For sake of argument, let me assume for once that Juncker and the Commission have a point by seeking to maintain dialogue with Moscow even in a crisis, and even as EU member-states consider further steps to punish Russia for an egregious act of aggression. For some time now my friends in Italy, Greece and elsewhere have told me that I am too pessimistic about Russia and that Moscow poses little or no threat to Europe or Europeans…anywhere. That, the only way to engage with Moscow is to befriend the Kremlin as threats only reinforce the romantic prejudice therein and its belief that Russia is still an encircled and threatened superpower.
Friends, Russians, Bogeymen?
My response? Now is the moment for such friends to demonstrate their influence in and over Moscow and convince President Putin of the benefits of co-operation with Europe and the wider West. If they succeed, and Moscow abandons its use of coercion as diplomacy, I will be the first to congratulate and thank them for helping to lift Europe upwards towards a new era of security and stability.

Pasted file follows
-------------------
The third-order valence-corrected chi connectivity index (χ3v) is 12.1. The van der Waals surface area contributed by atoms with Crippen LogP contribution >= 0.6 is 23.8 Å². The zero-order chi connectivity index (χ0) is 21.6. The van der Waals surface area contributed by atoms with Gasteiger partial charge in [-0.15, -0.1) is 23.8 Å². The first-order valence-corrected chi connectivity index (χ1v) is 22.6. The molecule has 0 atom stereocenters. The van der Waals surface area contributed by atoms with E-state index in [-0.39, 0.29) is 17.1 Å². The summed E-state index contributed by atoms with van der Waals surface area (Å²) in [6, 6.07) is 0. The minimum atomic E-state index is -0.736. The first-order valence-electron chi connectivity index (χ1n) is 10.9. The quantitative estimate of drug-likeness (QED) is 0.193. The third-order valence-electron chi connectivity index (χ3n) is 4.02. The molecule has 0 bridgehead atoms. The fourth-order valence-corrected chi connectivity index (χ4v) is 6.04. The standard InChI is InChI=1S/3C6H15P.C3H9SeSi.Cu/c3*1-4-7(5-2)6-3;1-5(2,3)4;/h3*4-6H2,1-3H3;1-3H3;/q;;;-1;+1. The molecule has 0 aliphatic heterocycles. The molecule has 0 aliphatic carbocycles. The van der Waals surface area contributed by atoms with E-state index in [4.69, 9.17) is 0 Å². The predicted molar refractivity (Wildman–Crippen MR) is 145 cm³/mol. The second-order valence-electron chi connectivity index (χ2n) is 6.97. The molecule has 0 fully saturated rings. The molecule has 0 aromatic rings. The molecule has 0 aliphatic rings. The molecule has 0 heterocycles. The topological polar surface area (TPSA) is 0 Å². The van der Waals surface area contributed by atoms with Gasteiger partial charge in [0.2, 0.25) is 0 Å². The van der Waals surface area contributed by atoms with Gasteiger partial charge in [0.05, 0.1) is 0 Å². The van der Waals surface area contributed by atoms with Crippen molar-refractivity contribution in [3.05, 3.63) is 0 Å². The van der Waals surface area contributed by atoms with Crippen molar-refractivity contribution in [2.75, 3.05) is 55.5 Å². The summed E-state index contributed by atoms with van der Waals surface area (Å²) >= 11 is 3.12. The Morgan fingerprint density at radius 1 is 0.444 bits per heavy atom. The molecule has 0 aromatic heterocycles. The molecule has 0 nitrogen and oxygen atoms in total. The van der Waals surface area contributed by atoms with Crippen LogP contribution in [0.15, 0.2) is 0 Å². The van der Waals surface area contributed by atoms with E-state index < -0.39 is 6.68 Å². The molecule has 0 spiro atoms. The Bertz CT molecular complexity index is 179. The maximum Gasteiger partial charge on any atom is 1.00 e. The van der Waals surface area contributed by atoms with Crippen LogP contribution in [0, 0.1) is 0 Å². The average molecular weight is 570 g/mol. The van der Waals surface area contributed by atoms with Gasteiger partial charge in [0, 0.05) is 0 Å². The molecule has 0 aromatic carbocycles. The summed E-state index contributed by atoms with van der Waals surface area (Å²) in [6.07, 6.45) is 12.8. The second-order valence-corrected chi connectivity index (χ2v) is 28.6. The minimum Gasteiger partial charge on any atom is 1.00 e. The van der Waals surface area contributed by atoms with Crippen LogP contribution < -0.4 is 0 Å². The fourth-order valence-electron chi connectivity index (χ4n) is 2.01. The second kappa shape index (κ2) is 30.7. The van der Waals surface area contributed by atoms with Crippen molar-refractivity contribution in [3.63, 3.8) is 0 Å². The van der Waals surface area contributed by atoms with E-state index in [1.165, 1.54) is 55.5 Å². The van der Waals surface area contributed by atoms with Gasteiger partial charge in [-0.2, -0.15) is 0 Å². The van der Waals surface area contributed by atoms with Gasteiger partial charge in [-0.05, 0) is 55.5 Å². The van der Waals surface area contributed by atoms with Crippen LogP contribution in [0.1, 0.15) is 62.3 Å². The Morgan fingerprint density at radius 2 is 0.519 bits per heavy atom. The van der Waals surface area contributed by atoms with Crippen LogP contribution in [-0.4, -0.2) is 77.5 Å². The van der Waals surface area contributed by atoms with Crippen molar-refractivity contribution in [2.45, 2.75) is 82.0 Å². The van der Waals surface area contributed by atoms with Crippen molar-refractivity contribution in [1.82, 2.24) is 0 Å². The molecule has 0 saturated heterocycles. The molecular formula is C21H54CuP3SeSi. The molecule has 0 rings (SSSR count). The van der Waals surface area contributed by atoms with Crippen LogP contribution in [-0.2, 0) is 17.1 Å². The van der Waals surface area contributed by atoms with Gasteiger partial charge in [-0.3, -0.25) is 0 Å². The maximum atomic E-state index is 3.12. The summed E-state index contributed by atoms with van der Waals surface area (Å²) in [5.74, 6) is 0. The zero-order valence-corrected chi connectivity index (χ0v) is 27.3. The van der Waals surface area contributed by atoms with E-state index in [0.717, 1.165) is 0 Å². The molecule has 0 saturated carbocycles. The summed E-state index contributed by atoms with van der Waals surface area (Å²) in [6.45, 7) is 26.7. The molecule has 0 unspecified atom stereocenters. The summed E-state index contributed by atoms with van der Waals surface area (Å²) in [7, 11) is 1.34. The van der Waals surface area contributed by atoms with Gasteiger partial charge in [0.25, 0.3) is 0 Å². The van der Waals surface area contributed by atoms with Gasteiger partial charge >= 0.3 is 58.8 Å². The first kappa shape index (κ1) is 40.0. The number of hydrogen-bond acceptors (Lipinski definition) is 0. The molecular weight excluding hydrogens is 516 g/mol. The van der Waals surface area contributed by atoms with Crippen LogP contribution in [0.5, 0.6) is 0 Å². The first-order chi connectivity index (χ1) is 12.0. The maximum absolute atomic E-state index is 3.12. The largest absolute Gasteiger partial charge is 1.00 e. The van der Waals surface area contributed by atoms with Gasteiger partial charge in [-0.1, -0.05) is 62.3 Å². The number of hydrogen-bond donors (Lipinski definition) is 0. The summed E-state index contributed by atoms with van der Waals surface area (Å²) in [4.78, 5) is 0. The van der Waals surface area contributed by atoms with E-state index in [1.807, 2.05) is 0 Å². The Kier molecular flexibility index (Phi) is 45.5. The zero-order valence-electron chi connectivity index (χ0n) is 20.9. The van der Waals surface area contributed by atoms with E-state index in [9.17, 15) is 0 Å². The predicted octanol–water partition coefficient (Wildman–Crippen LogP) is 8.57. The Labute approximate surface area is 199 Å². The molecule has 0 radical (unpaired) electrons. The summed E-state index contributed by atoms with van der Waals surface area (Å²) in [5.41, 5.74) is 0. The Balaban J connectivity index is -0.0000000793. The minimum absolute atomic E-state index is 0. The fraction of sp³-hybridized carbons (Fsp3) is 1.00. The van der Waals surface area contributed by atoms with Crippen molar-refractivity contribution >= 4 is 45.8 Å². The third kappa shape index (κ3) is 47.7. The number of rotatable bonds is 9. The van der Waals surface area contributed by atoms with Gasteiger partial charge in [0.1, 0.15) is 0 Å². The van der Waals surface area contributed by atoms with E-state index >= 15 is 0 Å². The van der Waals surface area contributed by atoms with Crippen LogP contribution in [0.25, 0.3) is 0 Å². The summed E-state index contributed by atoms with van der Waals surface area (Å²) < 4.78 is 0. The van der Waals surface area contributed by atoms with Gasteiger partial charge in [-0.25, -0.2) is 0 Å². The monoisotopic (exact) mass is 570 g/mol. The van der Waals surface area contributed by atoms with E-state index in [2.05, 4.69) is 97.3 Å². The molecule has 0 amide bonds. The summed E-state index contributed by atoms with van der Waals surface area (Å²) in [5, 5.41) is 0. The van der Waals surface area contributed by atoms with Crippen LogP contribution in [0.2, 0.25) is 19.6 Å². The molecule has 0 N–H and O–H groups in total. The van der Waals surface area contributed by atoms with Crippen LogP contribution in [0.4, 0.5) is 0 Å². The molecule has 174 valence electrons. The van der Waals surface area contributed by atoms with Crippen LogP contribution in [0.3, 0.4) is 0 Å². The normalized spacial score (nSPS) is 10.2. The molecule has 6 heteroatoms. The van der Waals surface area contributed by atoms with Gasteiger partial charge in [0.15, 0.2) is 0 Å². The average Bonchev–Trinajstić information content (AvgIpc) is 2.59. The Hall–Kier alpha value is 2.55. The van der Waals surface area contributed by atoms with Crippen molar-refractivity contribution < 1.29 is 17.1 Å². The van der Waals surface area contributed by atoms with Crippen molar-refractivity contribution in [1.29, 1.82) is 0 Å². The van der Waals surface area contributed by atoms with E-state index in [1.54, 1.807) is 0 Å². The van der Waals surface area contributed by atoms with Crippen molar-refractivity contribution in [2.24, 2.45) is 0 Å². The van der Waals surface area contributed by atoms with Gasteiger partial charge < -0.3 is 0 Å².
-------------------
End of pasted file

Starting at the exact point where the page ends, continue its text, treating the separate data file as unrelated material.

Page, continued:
Equally, the same friends need to be clear about the implications of failure. If they are merely blustering because they are too dependent on Russian energy, or simply lack the political backbone to denounce any Russian act however aggressive then they are simply victims of their own romantic prejudice. And, in their weakness, they would not only undermine the security and defence of Europe but reveal NATO to be little more than an expensive bluff, something that would certainly make the day of President Putin.
It is time for Russia’s ‘friends’ to face hard truths…and take firm action. If not, as one senior British official put it yesterday, Russia is a ‘strategic enemy’ with all the implications that has for Europe and the world beyond.